Polls versus principles
by Bryan Gould
Sun 31st Jan 2016
I had the pleasure of working with Deborah Mattinson during the 1987 and 1992 election campaigns when she undertook qualitative polling for the Labour Party. She was expert in interpreting what could be gleaned from focus groups, and those running the campaign, myself included, always listened attentively to what she had to say.
Politicians always listen carefully to what the pollsters tell them; indeed, it could be argued that they are inclined to pay too much attention to poll findings, particularly in the middle of election campaigns when the apparent precision of the figures (if not of the facts behind them) can seem to be the only certain element in an uncertain world.
The problem for both politicians and pollsters, however, is that – even if the pollsters can accurately report what the voters are thinking (and they usually make a pretty good fist of that) – it is not at all clear what lessons should be drawn from that by the politicians.
The pollsters’ message may seem clear. They may report, for example, that the voters see the party as strong on issue X and weak on issue Y – but does that mean that the politicians should concentrate on issue X, to maximise their advantage, or should they make some effort to minimise or negate the handicap on issue Y? And if the latter, does that mean that they should change policy to align more closely with the voters’ perceptions or should they make a greater effort to persuade the voters of the merits of their policy on issue Y?
Much will depend on when, during the electoral cycle, the poll findings are reported. With a year or two to go, a change of policy or an increased effort to change public opinion on a given issue may make sense. But those are less sensible options during the campaign itself.
What all this means is that we should have no difficulty in accepting Deborah Mattinson’s assertions that Labour lost the last election because it was not trusted on the economy and did not do enough to change voter perceptions that the responsibility for the Global Financial Crisis should be laid at Labour’s door. The poll findings are all too clear.
The difficult part of the argument, however, is what should be Labour’s response to those factors? Should they concede management of the economy as territory inevitably held by their opponents, make no effort to counteract the false charge that they created the GFC, and concentrate instead on social and environmental issues that offer more promising terrain, which is roughly where the 2015 campaign ended up? Or do they face up to their problem (and the centrality of the economy as an issue in the minds of many voters) by either changing policy or the voters’ minds?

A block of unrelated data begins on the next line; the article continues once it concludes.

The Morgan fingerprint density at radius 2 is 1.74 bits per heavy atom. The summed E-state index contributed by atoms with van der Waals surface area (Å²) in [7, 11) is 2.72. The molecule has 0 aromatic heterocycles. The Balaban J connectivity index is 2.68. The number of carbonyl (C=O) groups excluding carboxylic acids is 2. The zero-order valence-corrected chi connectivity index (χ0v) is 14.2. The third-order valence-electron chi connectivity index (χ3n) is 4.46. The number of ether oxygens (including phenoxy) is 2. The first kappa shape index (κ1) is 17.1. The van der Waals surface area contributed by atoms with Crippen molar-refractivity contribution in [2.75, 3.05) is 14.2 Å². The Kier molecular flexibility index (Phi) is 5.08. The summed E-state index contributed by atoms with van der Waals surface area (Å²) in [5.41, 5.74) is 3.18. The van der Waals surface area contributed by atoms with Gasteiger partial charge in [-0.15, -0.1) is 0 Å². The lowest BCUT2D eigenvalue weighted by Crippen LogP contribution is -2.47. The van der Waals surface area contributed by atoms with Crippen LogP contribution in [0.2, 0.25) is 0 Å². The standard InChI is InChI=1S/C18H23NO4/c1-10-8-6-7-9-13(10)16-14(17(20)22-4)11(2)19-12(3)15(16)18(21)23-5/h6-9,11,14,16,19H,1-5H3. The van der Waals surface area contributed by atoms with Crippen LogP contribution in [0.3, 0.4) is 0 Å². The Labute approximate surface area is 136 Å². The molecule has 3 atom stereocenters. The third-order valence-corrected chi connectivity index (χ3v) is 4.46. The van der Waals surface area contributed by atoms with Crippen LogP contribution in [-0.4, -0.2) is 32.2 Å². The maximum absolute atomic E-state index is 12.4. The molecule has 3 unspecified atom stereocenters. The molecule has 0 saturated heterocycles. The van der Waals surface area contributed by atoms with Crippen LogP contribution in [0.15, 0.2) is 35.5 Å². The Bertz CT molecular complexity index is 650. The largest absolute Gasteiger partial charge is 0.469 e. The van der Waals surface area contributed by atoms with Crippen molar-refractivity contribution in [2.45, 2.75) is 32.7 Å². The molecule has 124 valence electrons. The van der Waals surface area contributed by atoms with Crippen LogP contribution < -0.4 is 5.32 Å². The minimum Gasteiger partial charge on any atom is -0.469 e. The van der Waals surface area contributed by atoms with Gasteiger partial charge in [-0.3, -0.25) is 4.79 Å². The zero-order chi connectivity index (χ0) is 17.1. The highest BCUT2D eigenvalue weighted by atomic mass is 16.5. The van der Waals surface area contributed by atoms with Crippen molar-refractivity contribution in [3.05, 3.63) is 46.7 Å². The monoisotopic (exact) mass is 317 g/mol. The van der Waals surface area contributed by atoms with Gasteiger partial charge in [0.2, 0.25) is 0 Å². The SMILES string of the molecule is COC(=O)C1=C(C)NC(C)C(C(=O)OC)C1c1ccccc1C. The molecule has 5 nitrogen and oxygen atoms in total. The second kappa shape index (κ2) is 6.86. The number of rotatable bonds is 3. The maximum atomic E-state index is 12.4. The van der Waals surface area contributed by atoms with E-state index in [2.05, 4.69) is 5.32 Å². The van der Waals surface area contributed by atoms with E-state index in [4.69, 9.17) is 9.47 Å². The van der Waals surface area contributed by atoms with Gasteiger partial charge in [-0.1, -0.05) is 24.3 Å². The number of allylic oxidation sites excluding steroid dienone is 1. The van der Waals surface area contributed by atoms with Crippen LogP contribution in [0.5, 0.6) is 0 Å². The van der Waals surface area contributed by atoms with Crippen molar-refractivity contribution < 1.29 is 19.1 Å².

The pollsters’ answer to such questions is almost always the same; poll-driven politics seem to dictate that it is policy that must adapt to voters’ opinions, and not the other way round.That is why many in the Labour party will urge that, far from challenging Tory economic policy, the only path to electoral salvation lies in developing policy that looks more and more like current right-wing orthodoxy.
But that response is open to serious objection. A pale imitation will almost always be rejected in favour of the real thing. Why should the voters go for “Tory-lite” when it can only be seen as a reluctant and therefore unconvincing confirmation that no real alternative is available.
Even more seriously, where does that leave the whole thrust and purpose of left-of-centre politics? What would those who championed social justice, workers’ rights, full employment, public services have achieved if they had forsworn any attempt to change opinion? Is it not the role of those who believe that a better society is possible to challenge and change opinion and to do so by argument, debate and campaigning?
The pollsters’ message is in danger, in other words, of disabling any real attempt to bring about overdue change. And nowhere is this more urgently needed than in the management of the economy. If we want a healthier society and a more inclusive economy, a proper role for government, and a reversal of growing inequality, then we must argue for them and show how they can be achieved.
That is not a hopeless task. But it cannot be achieved if it is never attempted. The voters will never accept that what see today is not the best we can expect if they are never told anything different.
And it is not as though the time is not propitious. There is a growing body of expert and informed opinion that is clear that government can and should play a role other than simply imposing austerity, that inequality is the sign of a malfunctioning economy, that full employment is both desirable and achievable, that the deficit that really counts is not the government’s but the country’s.
How sad if Labour’s courage should fail it, so that it lags behind progressive opinion, just as a new mainstream is developing. A campaigning party has four years in which to persuade public opinion that their lives can be better than they are now. They should go to it.